East Carolina University’s Thomas Harriot College of Arts and Sciences has announced the appointment of three new department chairs.
Dr. Jefferson “Jeff” Shinpaugh
Dr. Jefferson “Jeff” Shinpaugh, professor of physics and director of the ECU accelerator laboratory, is the next chair of the college’s Department of Physics, effective July 1.
Jefferson Shinpaugh (contributed photo)
Shinpaugh came to ECU in 1994. He oversaw and supervised a major renovation of the ECU Accelerator Laboratory, funded by the National Science Foundation and the ECU Division of Research and Graduate Studies, and he has been serving as interim chair of physics since July 1, 2015.
“I am honored to be selected as the next chair of the department, and I look forward to serving the department in this role,” said Shinpaugh. “We have great faculty who are committed to their research and are dedicated to teaching and student training at all levels in our BS, MS and PhD programs.”
Shinpaugh’s research interests include biological effects of radiation, radiation damage in materials and particle track structure, material analysis and modification using ion beams, and atomic collision processes. He has received more than $2.6 million in financial support from NASA, the National Science Foundation, the National Institutes of Health and the U.S. Department of Energy and has conducted experiments at various ion beam facilities in the U.S. and Germany.
As chair of physics, Shinpaugh has several goals for the department.
“One of our primary goals is to continue to expand our research programs in biomedical physics. We expect to strengthen our collaborations with the other science departments and with the medical school, and for our undergraduate programs, we expect to significantly increase the number of physics majors. A physics degree provides many career options, and our graduates have found very successful careers,” said Shinpaugh.
Dr. Alethia Cook
Dr. Alethia Cook, associate professor of political science and director of the security studies program, has been named chair of the Department of Political Science.
Alethia Cook (contributed photo)
“I am very excited to have this opportunity to lead the Department of Political Science,” said Cook. “We have incredibly talented faculty and students who are among the best on campus. I’m looking forward to being in a position to help the department’s faculty and students achieve their goals.”
Coming to ECU in 2007, Cook’s attraction to ECU included her ability to be part of the Security Studies Program. Cook said it was particularly important that she play a role in developing the courses and curriculum for the Master of Science in Security Studies, which admitted its first students in 2010. Under Cook’s direction, the program has experienced continuous growth, including a new BA/BS Security Studies informal concentration created in the spring of 2015.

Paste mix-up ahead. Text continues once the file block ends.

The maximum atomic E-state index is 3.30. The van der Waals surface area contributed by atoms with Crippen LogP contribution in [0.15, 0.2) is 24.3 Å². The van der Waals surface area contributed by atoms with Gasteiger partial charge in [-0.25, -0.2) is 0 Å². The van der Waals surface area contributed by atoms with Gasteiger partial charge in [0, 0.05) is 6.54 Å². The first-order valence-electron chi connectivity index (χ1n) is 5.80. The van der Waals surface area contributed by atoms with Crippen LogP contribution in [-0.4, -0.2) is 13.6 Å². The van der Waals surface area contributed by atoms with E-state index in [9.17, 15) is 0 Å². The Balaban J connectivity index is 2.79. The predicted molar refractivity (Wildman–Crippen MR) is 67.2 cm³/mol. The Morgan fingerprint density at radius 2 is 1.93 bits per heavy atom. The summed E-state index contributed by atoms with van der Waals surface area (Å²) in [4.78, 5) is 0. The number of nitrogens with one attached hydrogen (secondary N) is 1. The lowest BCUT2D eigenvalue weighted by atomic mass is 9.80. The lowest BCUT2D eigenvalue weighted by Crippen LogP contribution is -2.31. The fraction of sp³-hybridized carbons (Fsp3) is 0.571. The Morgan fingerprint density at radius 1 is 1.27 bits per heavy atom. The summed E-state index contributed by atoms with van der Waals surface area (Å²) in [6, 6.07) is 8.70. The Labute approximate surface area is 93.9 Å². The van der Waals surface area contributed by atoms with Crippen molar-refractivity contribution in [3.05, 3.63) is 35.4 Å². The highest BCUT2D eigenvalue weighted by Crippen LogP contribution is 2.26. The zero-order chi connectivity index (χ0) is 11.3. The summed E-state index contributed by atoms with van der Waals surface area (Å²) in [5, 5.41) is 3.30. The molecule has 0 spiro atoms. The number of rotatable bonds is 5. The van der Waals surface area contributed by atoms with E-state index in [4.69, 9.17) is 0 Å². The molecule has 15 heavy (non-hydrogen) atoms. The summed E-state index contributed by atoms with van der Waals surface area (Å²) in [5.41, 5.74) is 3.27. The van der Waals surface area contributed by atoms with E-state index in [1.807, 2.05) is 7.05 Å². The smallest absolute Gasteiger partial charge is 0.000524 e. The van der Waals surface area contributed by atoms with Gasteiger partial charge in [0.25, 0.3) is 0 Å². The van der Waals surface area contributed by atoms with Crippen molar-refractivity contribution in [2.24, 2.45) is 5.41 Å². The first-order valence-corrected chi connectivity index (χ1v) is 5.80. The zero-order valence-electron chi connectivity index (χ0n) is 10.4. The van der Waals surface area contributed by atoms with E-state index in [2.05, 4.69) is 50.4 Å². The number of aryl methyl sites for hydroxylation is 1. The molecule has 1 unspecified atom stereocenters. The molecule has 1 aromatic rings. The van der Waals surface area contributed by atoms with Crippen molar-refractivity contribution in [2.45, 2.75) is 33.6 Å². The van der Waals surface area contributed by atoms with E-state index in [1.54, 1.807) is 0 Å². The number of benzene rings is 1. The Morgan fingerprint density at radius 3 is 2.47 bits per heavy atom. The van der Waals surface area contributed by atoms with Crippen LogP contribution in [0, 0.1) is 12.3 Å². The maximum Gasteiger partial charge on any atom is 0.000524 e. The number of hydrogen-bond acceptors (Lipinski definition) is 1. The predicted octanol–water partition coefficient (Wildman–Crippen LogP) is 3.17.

Cook’s research interests span various aspects of homeland and international security, including Weapons of Mass Destruction, terrorism, pandemic disease and the factors that influence violence in conflicts.
Since coming to ECU, Cook has published three books “Emergency Response to Domestic Terrorism: How Bureaucracies Reacted to the 1995 Oklahoma City Bombing,” “The United States and Iran: Policy Challenges and Opportunities” and “Drawing a Line in the Water: The Mavi Marmara Incident and Israel’s Naval Blockade of Gaza.” She has two additional works in development.
In her new role as department chair, Cook plans to build on the department’s strengths.
“Building on the department’s existing strengths will be an important factor,” said Cook. “These include a high level of scholarly productivity, strong and positive interaction with our students, interdisciplinary collaboration across campus and a growing Master of Science in Security Studies program. It is important to not lose sight of these areas where we are excelling.”
Dr. Marianne Montgomery
On August 16, associate professor of English Dr. Marianne Montgomery will step into the role of chair for the college’s Department of English. Montgomery came to ECU in 2006, and currently, she is serving as interim chair of the department.
Marianne Montgomery (contributed photo)
“I’m excited by the opportunity to lead a vibrant, vital department whose work is central to ECU’s mission of student success, public service and regional transformation,” said Montgomery. “English is a big department, so this is a big new job. I am fortunate to have supportive and experienced colleagues in the department and in the college to help me to learn this new role.”
Montgomery, who specializes in Shakespeare and Renaissance drama and is particularly interested in English accounts of cultural encounter, including the work of the college’s namesake,Thomas Harriot.
“My goal is for English to be a department that works constructively with other units in the college and university, attracts lots of students and educates them well, uses its resources wisely to encourage productivity in teaching and research/creative activity, and celebrates individual and collective successes,” said Montgomery. “In the coming year, we will focus on recruiting, workload and our academic program review self-study.”
Dr. William M. Downs, dean of the Thomas Harriot College of Arts and Sciences, underscores the importance he places on these three programs as engines of excellence in the college.
“Political science, physics and English are disciplines that are absolutely essential for the success of the College of Arts and Sciences and for our university’s broader mission,” said Downs. “Together, they account for more than 700 of the college’s undergraduate and graduate majors.
“I have great confidence that these three new departmental leaders will work effectively to promote impactful research, provide inspirational teaching and serve our community. I am grateful to have their talents on the Harriot College leadership team.”